37. The Grampians

On Saturday

Waking up early is no easy task for a night owl, but it paid off this past weekend. We had some phenomenal early morning hikes and made the most of Grampians National Park. I highly recommend going to anyone who’s thinking about it. The Grampians are a beautiful part of Victoria and I’m glad I got to see it.

Starting at what felt like dawn, we set off for Dunkeld. The Grampians are roughly three hours away, and we wanted to start at the bottom of the park and work our way up.

I’d recommend the drive to Dunkeld. The golden-brown wheat fields are speckled with freshly shorn sheep, happily grazing in the shadows of the spectacular sandstone mountains. It’s a million dollar view and well worth the detour. We stopped at the old bakery and enjoyed some delicious coffee and Australian hospitality before setting off to the Picaninny.

The Picaninny is a hike (and a fun word to say) known for its wildflowers in spring. We found it to be a straightforward hike that took about an hour and had a rewarding view. We interrupted a wallaby on the track and it quickly bounded off. Once back to the carpark, we headed to Mackenzie falls.

Mackenzie Falls, 2019. Not pictured – the stairs.

Mackenzie falls has a number of signposts for different lookouts, but the one that caught my eye was the falls themselves. Choosing to descend 260 steps doesn’t sound that hard, but we had unknowingly chosen nature’s stairmaster. Hobbling back to the car, we started for the Balconies.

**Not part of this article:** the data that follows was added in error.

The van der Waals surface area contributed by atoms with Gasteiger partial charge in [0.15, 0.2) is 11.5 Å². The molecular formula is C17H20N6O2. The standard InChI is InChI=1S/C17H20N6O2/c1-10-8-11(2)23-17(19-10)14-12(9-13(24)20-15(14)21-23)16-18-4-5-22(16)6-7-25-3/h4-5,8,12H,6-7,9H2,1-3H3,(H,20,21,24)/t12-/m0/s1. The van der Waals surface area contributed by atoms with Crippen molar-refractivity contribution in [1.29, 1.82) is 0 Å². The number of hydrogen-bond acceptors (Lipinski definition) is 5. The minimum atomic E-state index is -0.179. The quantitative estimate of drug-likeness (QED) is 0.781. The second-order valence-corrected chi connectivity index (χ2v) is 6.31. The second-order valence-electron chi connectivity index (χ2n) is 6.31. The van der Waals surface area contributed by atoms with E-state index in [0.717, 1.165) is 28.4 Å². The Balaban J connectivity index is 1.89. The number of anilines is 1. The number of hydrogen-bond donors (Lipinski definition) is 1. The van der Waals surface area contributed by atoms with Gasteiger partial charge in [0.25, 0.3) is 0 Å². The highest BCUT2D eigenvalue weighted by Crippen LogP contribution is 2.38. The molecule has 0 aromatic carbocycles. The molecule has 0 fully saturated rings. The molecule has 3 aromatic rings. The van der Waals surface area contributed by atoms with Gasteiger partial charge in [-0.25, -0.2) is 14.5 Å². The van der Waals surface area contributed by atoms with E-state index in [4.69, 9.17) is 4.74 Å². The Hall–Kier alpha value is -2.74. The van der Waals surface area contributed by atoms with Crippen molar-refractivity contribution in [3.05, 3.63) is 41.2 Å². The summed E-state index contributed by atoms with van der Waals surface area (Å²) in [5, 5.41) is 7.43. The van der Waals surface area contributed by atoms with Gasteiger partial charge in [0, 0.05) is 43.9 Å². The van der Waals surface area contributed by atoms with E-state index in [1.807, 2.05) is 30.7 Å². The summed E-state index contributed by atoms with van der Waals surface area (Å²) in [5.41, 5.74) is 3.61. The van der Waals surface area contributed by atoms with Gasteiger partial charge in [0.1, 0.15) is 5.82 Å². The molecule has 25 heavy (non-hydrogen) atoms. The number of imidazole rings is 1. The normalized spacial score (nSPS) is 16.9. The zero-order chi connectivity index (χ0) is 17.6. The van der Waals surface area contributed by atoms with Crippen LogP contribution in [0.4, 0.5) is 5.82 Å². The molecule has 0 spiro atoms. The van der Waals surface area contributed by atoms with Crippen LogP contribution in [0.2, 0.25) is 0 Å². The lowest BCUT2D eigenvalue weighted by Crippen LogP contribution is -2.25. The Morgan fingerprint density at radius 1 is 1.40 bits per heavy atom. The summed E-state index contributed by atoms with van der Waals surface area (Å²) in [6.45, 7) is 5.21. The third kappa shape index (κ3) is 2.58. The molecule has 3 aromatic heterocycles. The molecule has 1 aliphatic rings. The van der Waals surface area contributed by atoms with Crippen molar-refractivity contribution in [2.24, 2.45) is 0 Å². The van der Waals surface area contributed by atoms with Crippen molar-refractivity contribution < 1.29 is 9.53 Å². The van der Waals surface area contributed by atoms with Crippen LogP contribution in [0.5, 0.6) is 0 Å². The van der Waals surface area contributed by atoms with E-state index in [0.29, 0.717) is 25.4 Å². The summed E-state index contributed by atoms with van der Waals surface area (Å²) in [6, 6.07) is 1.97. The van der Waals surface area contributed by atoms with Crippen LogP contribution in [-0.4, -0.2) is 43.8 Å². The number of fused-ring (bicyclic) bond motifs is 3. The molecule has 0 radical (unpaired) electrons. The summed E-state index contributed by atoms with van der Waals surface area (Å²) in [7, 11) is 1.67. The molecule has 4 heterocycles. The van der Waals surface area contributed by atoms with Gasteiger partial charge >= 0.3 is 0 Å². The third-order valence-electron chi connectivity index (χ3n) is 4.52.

The Balconies, 2019.

The view here was a forest floor pierced by rocks. It was a peaceful moment until people brought some selfie sticks and started climbing over barriers for the ‘gram.

Boroka Lookout, 2019.

Last lookout for the day was the Boroka Lookout. This view peered over Hall’s Gap, the community with direct access to the park nestled between two mountains. This was by far the most accessible lookout with a ramp and railing for people of all ages and abilities.

On Sunday

Early on Sunday morning, it felt like we had the whole park to ourselves for about half an hour. We explored an area named the Grand Canyon before setting off to the Pinnacles, our final hike.

Part of the Grand Canyon, 2019.
The “trail” to the Pinnacles, 2019.

I think the Pinnacles hike from Sundial carpark has something for everyone. It’s got some rock grappling, some wayfinding and easy stretches to catch your breath. There’s an amazing vista at the end, and it only takes two hours – an easy sell!

The Pinnacles, 2019.
The Pinnacles, 2019.

In the afternoon, we joined many young families at the Hall’s Gap Zoo. We spotted some cheeky meerkats (smaller in real life), a waddling echidna, and a kookaburra (not caged, just visiting). We also saw a near threatened species, a southern white rhino. I’m glad I could see and support their rehabilitation. After the zoo, we had a quick jaunt back to Melbourne. And that’s the Grampians.

Southern White Rhino. Credit – R Phillips, 2019.